Elsa rightly freaks out when she finds out her sister has agreed to marry a man she’s only known for less than the amount of time it took Christian Bale’s wig to humiliate Bradley Cooper’s perm, and all frozen hell breaks loose, setting the plot in motion.

That includes:

Self-saving princesses.

Sisters who challenge everything, even themselves, to save one another.

Girls who understand the difference between True Love and An Act of True Love.

This movie gloriously illustrates that difference.  It isn’t a feeling, or chemistry, or kismet that saves the day.  It is an Act of True Love, and it has nothing to do with romance.  There are no weddings.  There are no engagements.  There are no Prince Charmings who save the day.

When we left, I asked Thor, “What do you think the main theme of that movie was?”

He said, “Don’t be afraid of things.”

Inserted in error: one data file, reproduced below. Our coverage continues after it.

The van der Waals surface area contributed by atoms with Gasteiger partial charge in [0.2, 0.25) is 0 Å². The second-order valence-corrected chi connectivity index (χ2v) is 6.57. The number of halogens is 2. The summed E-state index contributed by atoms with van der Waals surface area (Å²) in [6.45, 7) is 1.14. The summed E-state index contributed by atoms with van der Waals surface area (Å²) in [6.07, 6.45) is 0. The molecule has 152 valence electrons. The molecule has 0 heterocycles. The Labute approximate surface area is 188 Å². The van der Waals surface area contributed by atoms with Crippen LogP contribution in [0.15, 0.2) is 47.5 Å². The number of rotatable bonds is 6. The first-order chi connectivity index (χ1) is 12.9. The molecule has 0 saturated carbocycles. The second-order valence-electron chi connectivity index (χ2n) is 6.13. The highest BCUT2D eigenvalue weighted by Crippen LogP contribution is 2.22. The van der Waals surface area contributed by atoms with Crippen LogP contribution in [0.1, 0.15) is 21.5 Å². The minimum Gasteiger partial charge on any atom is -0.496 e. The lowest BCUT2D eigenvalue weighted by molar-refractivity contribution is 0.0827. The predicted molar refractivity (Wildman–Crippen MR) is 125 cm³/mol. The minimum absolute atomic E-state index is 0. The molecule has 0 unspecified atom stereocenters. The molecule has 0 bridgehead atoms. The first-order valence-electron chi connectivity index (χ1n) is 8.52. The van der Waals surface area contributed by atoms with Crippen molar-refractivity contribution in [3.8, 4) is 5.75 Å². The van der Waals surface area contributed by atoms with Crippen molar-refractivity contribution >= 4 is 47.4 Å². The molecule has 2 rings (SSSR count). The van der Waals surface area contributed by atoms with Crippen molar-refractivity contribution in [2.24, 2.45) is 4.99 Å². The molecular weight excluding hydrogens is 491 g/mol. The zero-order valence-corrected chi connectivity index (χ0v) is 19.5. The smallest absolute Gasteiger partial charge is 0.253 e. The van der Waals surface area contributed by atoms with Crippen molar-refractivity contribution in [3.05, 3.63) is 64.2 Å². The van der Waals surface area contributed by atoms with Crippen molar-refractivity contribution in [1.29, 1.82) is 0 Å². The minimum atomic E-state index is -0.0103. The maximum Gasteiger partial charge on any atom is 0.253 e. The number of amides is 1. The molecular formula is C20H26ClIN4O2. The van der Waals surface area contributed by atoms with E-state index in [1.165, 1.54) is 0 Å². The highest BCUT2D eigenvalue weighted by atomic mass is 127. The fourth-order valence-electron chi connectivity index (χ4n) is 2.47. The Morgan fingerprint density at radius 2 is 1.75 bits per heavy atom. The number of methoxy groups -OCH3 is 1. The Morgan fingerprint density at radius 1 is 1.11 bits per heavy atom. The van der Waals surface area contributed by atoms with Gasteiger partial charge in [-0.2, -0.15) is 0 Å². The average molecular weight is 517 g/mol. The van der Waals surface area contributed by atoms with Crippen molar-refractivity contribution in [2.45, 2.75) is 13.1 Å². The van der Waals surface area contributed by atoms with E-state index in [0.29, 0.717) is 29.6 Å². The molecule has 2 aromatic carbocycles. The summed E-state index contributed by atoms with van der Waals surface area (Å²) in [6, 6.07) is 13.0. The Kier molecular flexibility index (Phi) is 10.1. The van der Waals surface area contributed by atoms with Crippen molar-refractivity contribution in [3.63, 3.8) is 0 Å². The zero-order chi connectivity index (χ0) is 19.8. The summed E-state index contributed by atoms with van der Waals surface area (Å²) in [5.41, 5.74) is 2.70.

That was a really interesting takeaway, because it was fear that pushed Elsa into destruction.  Thor took away that if she hadn’t been afraid to be herself, everyone would have been fine.

I asked him what he thought of the way the boys and girls interacted.  He said, “The boys didn’t really do much to help.  They were just kind of there, but they were funny.”  Did that dampen his enjoyment?  “It was an awesome movie!”

It was.

Idina Menzel voices Elsa, and I was really surprised at that.  She has a very mature, distinct voice, and it isn’t what you think of as a Disney Princess voice.  Kristen Bell’s Anna is much more the expectation.  I was thrilled with what Menzel was able to do with vocals, and Bell was fantastic.

It was a great movie.  Great.  At the end, Thor begged me to wait through the credits to see if maybe they had a little extra at the end, “Like the Avengers,” he said.  Like the Avengers, indeed.  There was a little extra and he was slapping his legs laughing at it.

Fair warning:  I cried through the whole thing.  I’m not sure how you’re supposed to listen to Idina Menzel’s heart break and not cry.

5 out of 5 stars–this is a princess movie your boys will enjoy and that you will feel good about letting your daughters watch.